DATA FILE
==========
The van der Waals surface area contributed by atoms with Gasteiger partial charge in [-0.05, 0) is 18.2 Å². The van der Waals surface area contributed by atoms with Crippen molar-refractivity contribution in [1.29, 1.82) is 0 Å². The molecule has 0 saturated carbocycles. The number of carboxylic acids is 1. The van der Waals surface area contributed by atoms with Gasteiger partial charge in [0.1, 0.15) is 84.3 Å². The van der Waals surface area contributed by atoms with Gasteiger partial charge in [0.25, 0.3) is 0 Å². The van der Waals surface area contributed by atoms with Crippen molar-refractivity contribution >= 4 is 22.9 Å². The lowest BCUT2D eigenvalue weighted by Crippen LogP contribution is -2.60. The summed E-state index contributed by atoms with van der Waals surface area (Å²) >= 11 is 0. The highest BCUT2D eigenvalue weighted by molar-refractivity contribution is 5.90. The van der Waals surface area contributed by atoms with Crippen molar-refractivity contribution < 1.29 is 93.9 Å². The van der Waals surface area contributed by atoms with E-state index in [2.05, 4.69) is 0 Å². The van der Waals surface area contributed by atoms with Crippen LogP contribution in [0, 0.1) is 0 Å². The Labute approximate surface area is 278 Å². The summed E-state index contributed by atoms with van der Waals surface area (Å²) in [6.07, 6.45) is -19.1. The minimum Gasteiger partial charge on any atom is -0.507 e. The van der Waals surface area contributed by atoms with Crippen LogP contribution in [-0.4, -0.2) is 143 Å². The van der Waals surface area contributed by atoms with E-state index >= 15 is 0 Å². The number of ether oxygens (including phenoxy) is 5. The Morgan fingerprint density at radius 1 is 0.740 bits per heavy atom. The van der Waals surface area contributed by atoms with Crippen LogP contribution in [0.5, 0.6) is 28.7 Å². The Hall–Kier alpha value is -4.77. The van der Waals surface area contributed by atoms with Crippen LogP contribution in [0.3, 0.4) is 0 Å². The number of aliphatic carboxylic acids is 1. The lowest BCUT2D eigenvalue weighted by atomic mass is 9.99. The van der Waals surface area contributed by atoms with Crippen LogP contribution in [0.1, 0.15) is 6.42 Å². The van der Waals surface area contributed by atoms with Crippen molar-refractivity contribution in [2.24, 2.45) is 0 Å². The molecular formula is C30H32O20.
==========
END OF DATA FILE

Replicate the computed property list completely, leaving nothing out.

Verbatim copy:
The van der Waals surface area contributed by atoms with Gasteiger partial charge in [-0.05, 0) is 18.2 Å². The van der Waals surface area contributed by atoms with Crippen molar-refractivity contribution in [1.29, 1.82) is 0 Å². The molecule has 0 saturated carbocycles. The number of carboxylic acids is 1. The van der Waals surface area contributed by atoms with Gasteiger partial charge in [0.1, 0.15) is 84.3 Å². The van der Waals surface area contributed by atoms with Gasteiger partial charge in [0.25, 0.3) is 0 Å². The van der Waals surface area contributed by atoms with Crippen molar-refractivity contribution >= 4 is 22.9 Å². The lowest BCUT2D eigenvalue weighted by Crippen LogP contribution is -2.60. The summed E-state index contributed by atoms with van der Waals surface area (Å²) >= 11 is 0. The highest BCUT2D eigenvalue weighted by molar-refractivity contribution is 5.90. The van der Waals surface area contributed by atoms with Crippen molar-refractivity contribution < 1.29 is 93.9 Å². The van der Waals surface area contributed by atoms with E-state index in [2.05, 4.69) is 0 Å². The van der Waals surface area contributed by atoms with Crippen LogP contribution in [0, 0.1) is 0 Å². The Labute approximate surface area is 278 Å². The summed E-state index contributed by atoms with van der Waals surface area (Å²) in [6.07, 6.45) is -19.1. The minimum Gasteiger partial charge on any atom is -0.507 e. The van der Waals surface area contributed by atoms with Crippen LogP contribution in [-0.4, -0.2) is 143 Å². The van der Waals surface area contributed by atoms with E-state index >= 15 is 0 Å². The number of ether oxygens (including phenoxy) is 5. The Morgan fingerprint density at radius 1 is 0.740 bits per heavy atom. The van der Waals surface area contributed by atoms with Crippen LogP contribution in [0.5, 0.6) is 28.7 Å². The Hall–Kier alpha value is -4.77. The van der Waals surface area contributed by atoms with Crippen LogP contribution in [0.3, 0.4) is 0 Å². The number of aliphatic carboxylic acids is 1. The lowest BCUT2D eigenvalue weighted by atomic mass is 9.99. The van der Waals surface area contributed by atoms with Crippen LogP contribution in [0.1, 0.15) is 6.42 Å². The van der Waals surface area contributed by atoms with Crippen molar-refractivity contribution in [2.24, 2.45) is 0 Å². The molecular formula is C30H32O20.